Problems with the enrichment technology could reduce the international pressure over Iran's civilian nuclear programme, which the United States claims could be cover for a weapons project
On Tuesday, Iran rejected calls for an immediate response to an offer of incentives to suspend uranium enrichment.
Washington responded by reminding major powers that they had resolved to take Tehran to the UN Security Council if it did not give a timely response to the offer.
In April, Iran enriched raw uranium to the level needed to fuel nuclear power plants for the first time, but far short of that suitable for a warhead. It began a second round of feeding uranium into centrifuge enrichment machines on June 6.
Some Western diplomats in Vienna accredited to the UN nuclear watchdog agency said Iran's cascade of 164 interconnected centrifuges at its Natanz pilot plant had been plagued by technical problems which have affected production.
"We have been told of problems from people in a position to know. It's a slowdown in the process although we haven't been able to quantify it yet," one diplomat said.
A second diplomat said plans to expand the enrichment programme had been suspended. "We have heard ... that plans for a second and third cascade of 164 are on hold and that the attrition rate in the first cascade is relatively high," he said.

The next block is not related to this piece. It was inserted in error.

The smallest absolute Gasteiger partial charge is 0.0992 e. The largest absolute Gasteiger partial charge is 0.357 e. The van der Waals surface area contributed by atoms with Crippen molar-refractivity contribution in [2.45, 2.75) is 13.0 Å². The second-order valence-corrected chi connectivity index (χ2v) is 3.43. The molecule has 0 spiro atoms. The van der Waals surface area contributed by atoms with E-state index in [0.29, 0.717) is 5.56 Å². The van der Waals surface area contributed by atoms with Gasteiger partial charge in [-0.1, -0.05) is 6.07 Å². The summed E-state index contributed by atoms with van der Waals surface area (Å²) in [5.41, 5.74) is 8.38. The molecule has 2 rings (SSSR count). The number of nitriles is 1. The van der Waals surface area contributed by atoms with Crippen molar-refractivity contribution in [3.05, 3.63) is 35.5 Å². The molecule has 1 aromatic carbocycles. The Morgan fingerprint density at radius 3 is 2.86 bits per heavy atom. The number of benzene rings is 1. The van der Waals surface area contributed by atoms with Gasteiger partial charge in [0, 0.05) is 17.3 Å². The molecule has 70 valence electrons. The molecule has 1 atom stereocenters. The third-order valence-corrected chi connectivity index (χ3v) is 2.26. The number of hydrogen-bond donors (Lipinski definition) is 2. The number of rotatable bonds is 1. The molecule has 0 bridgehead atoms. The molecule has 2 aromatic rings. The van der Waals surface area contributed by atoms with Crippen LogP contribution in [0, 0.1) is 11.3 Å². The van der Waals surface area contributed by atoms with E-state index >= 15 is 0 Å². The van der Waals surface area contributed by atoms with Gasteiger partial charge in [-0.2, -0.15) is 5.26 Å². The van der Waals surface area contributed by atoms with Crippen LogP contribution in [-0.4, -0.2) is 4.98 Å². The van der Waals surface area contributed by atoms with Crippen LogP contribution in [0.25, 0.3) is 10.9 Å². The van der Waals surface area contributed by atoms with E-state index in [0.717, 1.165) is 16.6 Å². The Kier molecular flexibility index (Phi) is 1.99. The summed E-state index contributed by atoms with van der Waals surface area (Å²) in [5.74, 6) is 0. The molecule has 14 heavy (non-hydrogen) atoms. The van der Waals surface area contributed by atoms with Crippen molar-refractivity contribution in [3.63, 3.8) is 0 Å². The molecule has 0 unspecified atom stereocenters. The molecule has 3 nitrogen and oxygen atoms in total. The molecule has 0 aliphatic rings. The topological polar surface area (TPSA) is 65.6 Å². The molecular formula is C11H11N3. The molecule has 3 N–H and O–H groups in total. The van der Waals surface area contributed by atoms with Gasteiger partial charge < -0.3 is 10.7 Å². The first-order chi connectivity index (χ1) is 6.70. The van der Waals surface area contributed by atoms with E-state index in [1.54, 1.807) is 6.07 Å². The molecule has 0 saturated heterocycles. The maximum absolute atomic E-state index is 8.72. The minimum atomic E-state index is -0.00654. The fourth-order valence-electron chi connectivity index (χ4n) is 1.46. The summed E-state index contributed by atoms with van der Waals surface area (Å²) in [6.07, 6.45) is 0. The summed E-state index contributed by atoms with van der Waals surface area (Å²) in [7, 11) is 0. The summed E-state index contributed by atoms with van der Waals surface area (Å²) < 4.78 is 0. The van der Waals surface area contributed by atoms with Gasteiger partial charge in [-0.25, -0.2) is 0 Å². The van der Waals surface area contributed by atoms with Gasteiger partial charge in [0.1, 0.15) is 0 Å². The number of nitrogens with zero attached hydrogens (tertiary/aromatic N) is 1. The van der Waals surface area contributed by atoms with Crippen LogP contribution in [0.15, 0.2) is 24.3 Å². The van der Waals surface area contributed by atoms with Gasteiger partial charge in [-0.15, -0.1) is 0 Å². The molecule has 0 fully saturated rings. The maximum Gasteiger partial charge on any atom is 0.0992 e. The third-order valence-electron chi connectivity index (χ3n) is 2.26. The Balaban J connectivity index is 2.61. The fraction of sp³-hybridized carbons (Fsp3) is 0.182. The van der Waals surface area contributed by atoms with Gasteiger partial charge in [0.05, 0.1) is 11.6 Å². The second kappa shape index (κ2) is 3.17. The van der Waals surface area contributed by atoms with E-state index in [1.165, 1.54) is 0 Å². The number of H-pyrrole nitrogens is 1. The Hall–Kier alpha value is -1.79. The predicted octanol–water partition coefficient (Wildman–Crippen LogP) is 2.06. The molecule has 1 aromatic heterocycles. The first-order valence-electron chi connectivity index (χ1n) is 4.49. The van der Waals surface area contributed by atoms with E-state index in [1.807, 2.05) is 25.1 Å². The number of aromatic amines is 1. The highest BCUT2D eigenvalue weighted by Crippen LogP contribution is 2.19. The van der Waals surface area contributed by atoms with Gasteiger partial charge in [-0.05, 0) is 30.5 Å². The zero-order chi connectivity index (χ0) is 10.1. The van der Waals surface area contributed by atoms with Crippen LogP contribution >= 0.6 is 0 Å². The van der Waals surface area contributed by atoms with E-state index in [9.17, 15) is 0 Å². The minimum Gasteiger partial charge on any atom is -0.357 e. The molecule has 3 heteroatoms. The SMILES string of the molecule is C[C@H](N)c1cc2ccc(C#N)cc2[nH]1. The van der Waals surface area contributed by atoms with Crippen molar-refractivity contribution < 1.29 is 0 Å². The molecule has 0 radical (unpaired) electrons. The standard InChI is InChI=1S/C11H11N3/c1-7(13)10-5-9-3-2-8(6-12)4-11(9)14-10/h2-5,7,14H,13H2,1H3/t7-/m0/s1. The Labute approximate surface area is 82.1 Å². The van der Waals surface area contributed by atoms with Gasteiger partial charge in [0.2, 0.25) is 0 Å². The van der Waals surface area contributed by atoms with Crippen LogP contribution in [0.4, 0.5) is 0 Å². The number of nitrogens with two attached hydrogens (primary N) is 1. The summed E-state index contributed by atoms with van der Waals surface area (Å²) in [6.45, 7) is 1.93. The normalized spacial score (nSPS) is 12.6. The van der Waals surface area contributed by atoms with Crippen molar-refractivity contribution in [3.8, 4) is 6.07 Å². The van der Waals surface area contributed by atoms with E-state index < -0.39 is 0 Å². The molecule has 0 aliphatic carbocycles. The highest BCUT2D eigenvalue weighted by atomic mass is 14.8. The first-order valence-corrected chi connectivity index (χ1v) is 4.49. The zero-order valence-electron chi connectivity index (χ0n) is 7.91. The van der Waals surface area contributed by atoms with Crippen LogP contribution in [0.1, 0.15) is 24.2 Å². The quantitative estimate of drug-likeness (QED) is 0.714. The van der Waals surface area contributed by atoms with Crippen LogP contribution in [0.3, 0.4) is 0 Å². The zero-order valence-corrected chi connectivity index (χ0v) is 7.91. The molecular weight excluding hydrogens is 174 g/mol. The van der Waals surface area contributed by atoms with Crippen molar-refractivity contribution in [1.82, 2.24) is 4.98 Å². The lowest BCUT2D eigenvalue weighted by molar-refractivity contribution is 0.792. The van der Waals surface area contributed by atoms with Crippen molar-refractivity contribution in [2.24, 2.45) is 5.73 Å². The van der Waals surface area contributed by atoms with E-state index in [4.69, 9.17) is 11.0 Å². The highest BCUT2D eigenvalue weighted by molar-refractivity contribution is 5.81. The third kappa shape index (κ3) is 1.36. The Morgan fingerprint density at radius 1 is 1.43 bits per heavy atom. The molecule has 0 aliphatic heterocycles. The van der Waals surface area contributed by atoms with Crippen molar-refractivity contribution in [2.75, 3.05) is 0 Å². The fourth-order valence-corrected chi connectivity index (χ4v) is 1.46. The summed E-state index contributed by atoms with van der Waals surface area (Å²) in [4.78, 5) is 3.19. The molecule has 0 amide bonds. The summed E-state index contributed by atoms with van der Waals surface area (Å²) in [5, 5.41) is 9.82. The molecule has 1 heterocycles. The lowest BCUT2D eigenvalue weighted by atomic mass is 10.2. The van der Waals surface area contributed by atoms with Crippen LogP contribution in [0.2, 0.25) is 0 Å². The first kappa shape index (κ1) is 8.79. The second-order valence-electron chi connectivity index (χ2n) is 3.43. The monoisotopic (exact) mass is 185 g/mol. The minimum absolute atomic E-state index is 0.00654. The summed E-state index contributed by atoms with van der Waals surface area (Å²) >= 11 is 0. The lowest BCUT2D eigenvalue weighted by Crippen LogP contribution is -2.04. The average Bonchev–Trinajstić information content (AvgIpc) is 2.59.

An EU diplomat said the problems arose from poor quality control and impurities in Iranian-made "UF6" uranium gas poured into centrifuges. "Their success in April was apparently done with higher-grade, imported Chinese UF6," he said.
The first diplomat said there were unconfirmed reports that the first cascade, the basis for Iranian plans to install 3,000 centrifuges by next year, had a "failure rate of up to 50%".
"The reasons for the delays are definitely not political, that is, it's not like it's an Iranian goodwill signal as they go into negotiations with the EU," he said.
Centrifuges are prone to breakdown due to excessive vibration or pressure and temperature changes.
Iran would have to run thousands of centrifuges continuously for months or years to enrich uranium in sufficient quantities for a nuclear warhead.